Sweden’s Foreign Minister Ann Linde responded to Turkish president Recep Tayyip Erdoğan’s ‘terrorist’ allegations 14 days after he voiced such claims.
Ankara has been opposing accession of Sweden and Finland to NATO over claims that the two countries have been providing shelter for ‘terrorists’, mainly for the supporters of the Kurdistan Workers’ Party (PKK), and that some MP’s in the Swedish parliament are linked to the PKK.
Asked about what he thought about Sweden and Finland joining NATO, Erdoğan said on 13 May that Turkey did not feel positive about it, as the two countries had long been safe havens for terrorist groups like the PKK.
Turkey halted an initial vote accession negotiations on the 18th of May.
Ann Linde said on Twitter on Friday.
“Incorrect reports that Swedish politicians in democratic groups represent the terrorist organisation PKK. These are serious accusations that lack any basis. Violence, terrorism and extremism have no place in our democratic society.”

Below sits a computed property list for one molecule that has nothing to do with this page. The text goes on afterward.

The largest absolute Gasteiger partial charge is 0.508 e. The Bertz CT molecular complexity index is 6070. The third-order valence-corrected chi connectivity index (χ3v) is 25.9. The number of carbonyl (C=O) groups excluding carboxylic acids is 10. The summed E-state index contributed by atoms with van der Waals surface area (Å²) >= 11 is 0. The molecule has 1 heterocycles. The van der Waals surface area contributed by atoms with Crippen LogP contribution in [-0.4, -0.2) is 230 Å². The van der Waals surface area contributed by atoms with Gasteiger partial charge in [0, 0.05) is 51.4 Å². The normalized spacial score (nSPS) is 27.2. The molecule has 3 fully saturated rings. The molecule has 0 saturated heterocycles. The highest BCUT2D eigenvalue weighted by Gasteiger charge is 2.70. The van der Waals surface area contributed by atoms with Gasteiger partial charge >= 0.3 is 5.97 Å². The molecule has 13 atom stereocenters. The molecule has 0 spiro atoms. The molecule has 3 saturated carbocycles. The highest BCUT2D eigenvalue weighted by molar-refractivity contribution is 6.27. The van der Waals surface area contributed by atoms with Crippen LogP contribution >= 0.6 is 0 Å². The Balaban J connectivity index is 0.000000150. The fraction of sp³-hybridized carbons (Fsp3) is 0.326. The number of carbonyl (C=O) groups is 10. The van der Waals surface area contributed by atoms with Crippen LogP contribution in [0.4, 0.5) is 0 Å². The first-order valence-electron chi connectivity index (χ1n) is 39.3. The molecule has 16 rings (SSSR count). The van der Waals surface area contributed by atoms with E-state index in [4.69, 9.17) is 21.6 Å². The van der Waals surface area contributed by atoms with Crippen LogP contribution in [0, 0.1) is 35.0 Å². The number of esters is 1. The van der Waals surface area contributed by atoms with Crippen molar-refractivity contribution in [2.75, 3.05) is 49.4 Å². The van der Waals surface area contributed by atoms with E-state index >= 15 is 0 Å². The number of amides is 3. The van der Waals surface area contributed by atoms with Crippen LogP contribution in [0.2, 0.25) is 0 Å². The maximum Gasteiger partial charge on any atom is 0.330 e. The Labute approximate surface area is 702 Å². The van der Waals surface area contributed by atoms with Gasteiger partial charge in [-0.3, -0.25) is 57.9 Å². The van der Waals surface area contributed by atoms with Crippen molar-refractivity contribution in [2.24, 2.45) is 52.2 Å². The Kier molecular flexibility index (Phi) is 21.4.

Her remarks followed a meeting between diplomatic representatives of Turkey, Sweden and Finland in Turkish capital Ankara, which didn’t bring any significat progress.
Linde had used a much more defensive tone earlier in the face of Erdoğan’s accusations when she said on the 20th of May that Sweden was indeed the first European country to list the PKK as a ‘terrorist group’:
“Due to the vastly spread disinformation about Sweden and PKK, we would like to recall that the Swedish Government of Olof Palme was first after Turkey to list PKK as a terrorist organization, already in 1984. EU followed suit 2002, when Anna Lindh was Swedish FM. This position remains unchanged.”